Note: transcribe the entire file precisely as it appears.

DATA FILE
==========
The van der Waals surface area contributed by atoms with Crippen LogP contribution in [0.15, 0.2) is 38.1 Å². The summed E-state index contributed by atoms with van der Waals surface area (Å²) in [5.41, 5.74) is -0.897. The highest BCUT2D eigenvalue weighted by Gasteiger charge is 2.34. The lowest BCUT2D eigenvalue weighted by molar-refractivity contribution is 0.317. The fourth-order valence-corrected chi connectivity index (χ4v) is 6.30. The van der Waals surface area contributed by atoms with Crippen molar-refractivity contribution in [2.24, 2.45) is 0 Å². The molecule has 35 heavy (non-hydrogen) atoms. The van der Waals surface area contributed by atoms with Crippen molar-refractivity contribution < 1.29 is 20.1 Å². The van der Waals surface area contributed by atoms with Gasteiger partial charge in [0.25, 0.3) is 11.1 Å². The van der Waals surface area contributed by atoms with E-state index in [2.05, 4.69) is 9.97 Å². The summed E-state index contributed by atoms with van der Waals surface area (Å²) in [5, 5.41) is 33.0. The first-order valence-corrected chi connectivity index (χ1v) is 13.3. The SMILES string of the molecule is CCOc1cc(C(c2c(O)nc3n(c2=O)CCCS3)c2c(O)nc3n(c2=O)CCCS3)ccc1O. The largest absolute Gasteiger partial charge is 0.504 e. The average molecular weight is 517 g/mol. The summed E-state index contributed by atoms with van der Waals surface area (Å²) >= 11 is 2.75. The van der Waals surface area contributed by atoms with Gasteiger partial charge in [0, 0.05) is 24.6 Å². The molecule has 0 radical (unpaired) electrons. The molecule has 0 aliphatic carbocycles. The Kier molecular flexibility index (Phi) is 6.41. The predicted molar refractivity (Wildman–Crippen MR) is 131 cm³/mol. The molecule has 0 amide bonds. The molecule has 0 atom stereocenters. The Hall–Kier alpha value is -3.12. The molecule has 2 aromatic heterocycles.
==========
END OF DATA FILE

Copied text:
The van der Waals surface area contributed by atoms with Crippen LogP contribution in [0.15, 0.2) is 38.1 Å². The summed E-state index contributed by atoms with van der Waals surface area (Å²) in [5.41, 5.74) is -0.897. The highest BCUT2D eigenvalue weighted by Gasteiger charge is 2.34. The lowest BCUT2D eigenvalue weighted by molar-refractivity contribution is 0.317. The fourth-order valence-corrected chi connectivity index (χ4v) is 6.30. The van der Waals surface area contributed by atoms with Crippen molar-refractivity contribution in [2.24, 2.45) is 0 Å². The molecule has 35 heavy (non-hydrogen) atoms. The van der Waals surface area contributed by atoms with Crippen molar-refractivity contribution < 1.29 is 20.1 Å². The van der Waals surface area contributed by atoms with Gasteiger partial charge in [0.25, 0.3) is 11.1 Å². The van der Waals surface area contributed by atoms with E-state index in [2.05, 4.69) is 9.97 Å². The summed E-state index contributed by atoms with van der Waals surface area (Å²) in [5, 5.41) is 33.0. The first-order valence-corrected chi connectivity index (χ1v) is 13.3. The SMILES string of the molecule is CCOc1cc(C(c2c(O)nc3n(c2=O)CCCS3)c2c(O)nc3n(c2=O)CCCS3)ccc1O. The largest absolute Gasteiger partial charge is 0.504 e. The average molecular weight is 517 g/mol. The summed E-state index contributed by atoms with van der Waals surface area (Å²) >= 11 is 2.75. The van der Waals surface area contributed by atoms with Gasteiger partial charge in [0, 0.05) is 24.6 Å². The molecule has 0 radical (unpaired) electrons. The molecule has 0 aliphatic carbocycles. The Kier molecular flexibility index (Phi) is 6.41. The predicted molar refractivity (Wildman–Crippen MR) is 131 cm³/mol. The molecule has 0 amide bonds. The molecule has 0 atom stereocenters. The Hall–Kier alpha value is -3.12. The molecule has 2 aromatic heterocycles.